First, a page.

Professor Shai Ben-David and his colleagues Pavel Hrubes, Shay Moran, Amir Shpilka and Amir Yehudayoff have shown that a simple machine learning problem — whether an algorithm can extract a pattern from limited data — is mathematically unsolvable because it is linked to inherent shortcomings of mathematics discovered by Austrian mathematician Kurt Gödel in the 1930s.
“Our results are the first-ever demonstration of a problem in concrete statistical machine learning that cannot be answered mathematically,” Professor Ben-David said.
Their work, titled “Learnability can be undecidable,” was published on January 7, 2019 in the first volume of a new Nature publication — Nature Machine Intelligence — as well as featured as a front-page news and views article on Nature’s website.
“Their work on the undecidability of a relatively natural problem in machine learning is a real surprise to machine learning researchers and mathematicians,” said Mark Giesbrecht, Professor and Director of the David R. Cheriton School of Computer Science. “It is a highly significant and almost troubling result that some things can’t be learned, and is certainly a major contribution to the theory of machine learning.”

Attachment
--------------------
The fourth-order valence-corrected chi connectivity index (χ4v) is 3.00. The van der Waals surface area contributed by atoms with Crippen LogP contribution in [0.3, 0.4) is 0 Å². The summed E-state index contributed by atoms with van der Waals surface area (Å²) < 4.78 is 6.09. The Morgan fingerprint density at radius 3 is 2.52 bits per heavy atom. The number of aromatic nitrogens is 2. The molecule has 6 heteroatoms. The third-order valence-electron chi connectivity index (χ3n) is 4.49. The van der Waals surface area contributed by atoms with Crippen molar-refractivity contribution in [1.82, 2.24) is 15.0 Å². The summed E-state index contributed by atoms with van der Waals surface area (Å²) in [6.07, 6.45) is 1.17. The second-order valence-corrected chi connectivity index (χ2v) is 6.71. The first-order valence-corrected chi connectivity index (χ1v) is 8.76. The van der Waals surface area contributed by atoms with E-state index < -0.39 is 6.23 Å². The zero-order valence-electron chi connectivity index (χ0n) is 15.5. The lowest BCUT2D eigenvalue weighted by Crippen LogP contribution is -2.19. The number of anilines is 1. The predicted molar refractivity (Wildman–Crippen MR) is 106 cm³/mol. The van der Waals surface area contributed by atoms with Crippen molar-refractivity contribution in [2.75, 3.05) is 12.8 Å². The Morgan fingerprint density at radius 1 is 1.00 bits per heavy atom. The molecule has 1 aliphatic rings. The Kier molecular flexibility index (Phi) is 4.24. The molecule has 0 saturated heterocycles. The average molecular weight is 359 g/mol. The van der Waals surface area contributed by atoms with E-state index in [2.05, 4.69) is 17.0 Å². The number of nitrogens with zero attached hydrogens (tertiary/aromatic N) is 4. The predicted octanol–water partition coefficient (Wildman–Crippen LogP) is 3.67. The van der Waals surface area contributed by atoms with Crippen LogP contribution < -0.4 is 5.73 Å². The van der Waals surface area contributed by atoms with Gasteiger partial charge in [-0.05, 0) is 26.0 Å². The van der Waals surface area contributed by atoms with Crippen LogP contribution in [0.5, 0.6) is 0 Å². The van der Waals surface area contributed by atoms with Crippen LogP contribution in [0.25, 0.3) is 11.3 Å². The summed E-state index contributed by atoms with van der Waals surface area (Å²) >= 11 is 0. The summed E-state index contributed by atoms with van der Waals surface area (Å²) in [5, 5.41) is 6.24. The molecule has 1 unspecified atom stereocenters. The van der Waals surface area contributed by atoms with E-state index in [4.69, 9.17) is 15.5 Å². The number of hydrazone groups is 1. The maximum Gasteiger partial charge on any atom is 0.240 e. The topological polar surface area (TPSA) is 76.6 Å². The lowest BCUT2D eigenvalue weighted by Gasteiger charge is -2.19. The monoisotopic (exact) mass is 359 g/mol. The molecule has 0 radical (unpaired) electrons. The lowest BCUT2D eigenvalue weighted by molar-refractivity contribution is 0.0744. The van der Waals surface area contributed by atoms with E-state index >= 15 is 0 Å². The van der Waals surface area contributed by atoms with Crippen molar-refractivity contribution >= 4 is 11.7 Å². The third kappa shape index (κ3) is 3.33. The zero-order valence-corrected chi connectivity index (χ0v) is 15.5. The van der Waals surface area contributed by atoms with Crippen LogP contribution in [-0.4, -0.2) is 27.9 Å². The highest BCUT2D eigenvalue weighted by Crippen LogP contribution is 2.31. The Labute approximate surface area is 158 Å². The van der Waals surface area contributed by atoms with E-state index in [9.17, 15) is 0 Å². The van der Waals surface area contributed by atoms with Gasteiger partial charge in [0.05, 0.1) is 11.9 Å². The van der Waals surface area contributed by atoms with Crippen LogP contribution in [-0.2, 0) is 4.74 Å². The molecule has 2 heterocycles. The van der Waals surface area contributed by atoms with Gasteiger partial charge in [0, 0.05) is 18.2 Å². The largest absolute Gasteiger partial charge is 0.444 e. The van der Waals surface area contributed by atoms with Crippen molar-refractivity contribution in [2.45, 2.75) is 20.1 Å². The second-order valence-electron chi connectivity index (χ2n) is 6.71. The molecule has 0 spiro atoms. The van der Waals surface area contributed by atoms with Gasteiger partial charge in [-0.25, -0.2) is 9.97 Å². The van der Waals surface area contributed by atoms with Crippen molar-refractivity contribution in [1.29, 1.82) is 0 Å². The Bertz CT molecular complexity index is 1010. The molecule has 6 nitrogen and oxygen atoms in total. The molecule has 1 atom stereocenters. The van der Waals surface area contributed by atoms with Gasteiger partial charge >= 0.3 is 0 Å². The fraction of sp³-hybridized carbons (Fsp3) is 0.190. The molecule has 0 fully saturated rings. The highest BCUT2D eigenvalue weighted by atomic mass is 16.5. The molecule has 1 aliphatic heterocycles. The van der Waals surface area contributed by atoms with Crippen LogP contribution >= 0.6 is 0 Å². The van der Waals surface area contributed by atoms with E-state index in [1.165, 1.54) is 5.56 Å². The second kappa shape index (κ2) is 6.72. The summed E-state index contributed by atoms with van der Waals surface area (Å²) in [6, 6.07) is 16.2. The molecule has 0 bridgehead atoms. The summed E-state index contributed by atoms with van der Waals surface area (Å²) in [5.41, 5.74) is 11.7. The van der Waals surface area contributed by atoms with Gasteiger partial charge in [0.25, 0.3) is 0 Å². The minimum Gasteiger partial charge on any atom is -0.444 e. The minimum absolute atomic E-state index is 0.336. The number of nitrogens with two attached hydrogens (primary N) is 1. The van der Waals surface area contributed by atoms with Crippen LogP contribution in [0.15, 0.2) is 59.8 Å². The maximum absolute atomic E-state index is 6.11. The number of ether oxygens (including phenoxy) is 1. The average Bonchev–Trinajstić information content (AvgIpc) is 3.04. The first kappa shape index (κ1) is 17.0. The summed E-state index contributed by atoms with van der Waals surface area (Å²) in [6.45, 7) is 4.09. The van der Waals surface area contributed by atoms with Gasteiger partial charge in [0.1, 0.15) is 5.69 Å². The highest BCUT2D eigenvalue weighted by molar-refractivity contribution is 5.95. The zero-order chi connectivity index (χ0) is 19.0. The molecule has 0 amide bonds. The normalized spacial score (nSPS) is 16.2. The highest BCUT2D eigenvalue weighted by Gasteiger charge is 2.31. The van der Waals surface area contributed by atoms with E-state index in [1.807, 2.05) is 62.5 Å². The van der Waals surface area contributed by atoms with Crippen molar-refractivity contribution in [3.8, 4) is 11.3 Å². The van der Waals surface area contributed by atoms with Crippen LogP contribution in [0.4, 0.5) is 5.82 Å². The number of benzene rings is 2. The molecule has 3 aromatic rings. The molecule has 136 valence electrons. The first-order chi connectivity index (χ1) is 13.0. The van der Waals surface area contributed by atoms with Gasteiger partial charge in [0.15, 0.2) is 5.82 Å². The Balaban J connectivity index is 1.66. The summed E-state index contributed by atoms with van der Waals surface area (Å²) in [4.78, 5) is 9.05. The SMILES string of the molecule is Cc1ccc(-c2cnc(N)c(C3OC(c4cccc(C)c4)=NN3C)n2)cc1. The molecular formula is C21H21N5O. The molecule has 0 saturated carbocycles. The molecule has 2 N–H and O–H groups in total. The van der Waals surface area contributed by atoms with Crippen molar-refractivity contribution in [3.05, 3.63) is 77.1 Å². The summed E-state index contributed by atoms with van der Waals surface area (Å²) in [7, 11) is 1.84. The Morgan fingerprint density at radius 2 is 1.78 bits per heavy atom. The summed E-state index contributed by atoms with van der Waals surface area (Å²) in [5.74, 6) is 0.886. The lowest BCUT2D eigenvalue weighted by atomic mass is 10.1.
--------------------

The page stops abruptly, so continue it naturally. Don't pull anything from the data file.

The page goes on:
To learn more about this research, please see Shai Ben-David, Pavel Hrubes, Shay Moran, Amir Shpilka, Amir Yehudayoff, Learnability can be undecidable, Nature Machine Intelligence Journal, vol. 1, January 2019, 44–48.
Please also see Machine learning leads mathematicians to unsolvable problem, by Davide Castelvecchi, a feature article in Nature that explores the significance of this result.